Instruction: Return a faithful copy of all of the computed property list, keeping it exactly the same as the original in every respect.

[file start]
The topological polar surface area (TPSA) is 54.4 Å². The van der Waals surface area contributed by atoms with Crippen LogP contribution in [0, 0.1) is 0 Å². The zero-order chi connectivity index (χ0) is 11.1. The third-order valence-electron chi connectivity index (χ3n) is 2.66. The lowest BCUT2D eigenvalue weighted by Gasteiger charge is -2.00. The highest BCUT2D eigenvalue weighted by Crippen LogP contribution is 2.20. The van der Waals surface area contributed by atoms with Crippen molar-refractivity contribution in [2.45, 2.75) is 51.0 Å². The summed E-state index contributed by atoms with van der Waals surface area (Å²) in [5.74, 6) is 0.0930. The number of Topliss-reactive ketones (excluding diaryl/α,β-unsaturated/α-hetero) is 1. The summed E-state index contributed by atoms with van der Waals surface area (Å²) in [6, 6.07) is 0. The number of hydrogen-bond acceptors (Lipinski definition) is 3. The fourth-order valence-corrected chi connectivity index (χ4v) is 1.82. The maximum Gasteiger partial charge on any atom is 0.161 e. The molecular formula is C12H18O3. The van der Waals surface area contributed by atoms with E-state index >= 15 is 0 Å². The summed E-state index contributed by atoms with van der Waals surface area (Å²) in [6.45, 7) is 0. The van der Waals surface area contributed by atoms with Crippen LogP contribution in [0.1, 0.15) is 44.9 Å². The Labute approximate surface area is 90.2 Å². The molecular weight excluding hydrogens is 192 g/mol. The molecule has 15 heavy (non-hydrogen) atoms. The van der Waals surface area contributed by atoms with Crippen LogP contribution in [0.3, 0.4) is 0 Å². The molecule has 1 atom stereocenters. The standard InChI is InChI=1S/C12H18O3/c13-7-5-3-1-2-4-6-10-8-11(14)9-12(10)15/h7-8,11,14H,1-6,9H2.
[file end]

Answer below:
The topological polar surface area (TPSA) is 54.4 Å². The van der Waals surface area contributed by atoms with Crippen LogP contribution in [0, 0.1) is 0 Å². The zero-order chi connectivity index (χ0) is 11.1. The third-order valence-electron chi connectivity index (χ3n) is 2.66. The lowest BCUT2D eigenvalue weighted by Gasteiger charge is -2.00. The highest BCUT2D eigenvalue weighted by Crippen LogP contribution is 2.20. The van der Waals surface area contributed by atoms with Crippen molar-refractivity contribution in [2.45, 2.75) is 51.0 Å². The summed E-state index contributed by atoms with van der Waals surface area (Å²) in [5.74, 6) is 0.0930. The number of Topliss-reactive ketones (excluding diaryl/α,β-unsaturated/α-hetero) is 1. The summed E-state index contributed by atoms with van der Waals surface area (Å²) in [6, 6.07) is 0. The number of hydrogen-bond acceptors (Lipinski definition) is 3. The fourth-order valence-corrected chi connectivity index (χ4v) is 1.82. The maximum Gasteiger partial charge on any atom is 0.161 e. The molecular formula is C12H18O3. The van der Waals surface area contributed by atoms with E-state index >= 15 is 0 Å². The summed E-state index contributed by atoms with van der Waals surface area (Å²) in [6.45, 7) is 0. The van der Waals surface area contributed by atoms with Crippen LogP contribution in [0.1, 0.15) is 44.9 Å². The Labute approximate surface area is 90.2 Å². The molecular weight excluding hydrogens is 192 g/mol. The molecule has 15 heavy (non-hydrogen) atoms. The van der Waals surface area contributed by atoms with Crippen LogP contribution in [0.3, 0.4) is 0 Å². The molecule has 1 atom stereocenters. The standard InChI is InChI=1S/C12H18O3/c13-7-5-3-1-2-4-6-10-8-11(14)9-12(10)15/h7-8,11,14H,1-6,9H2.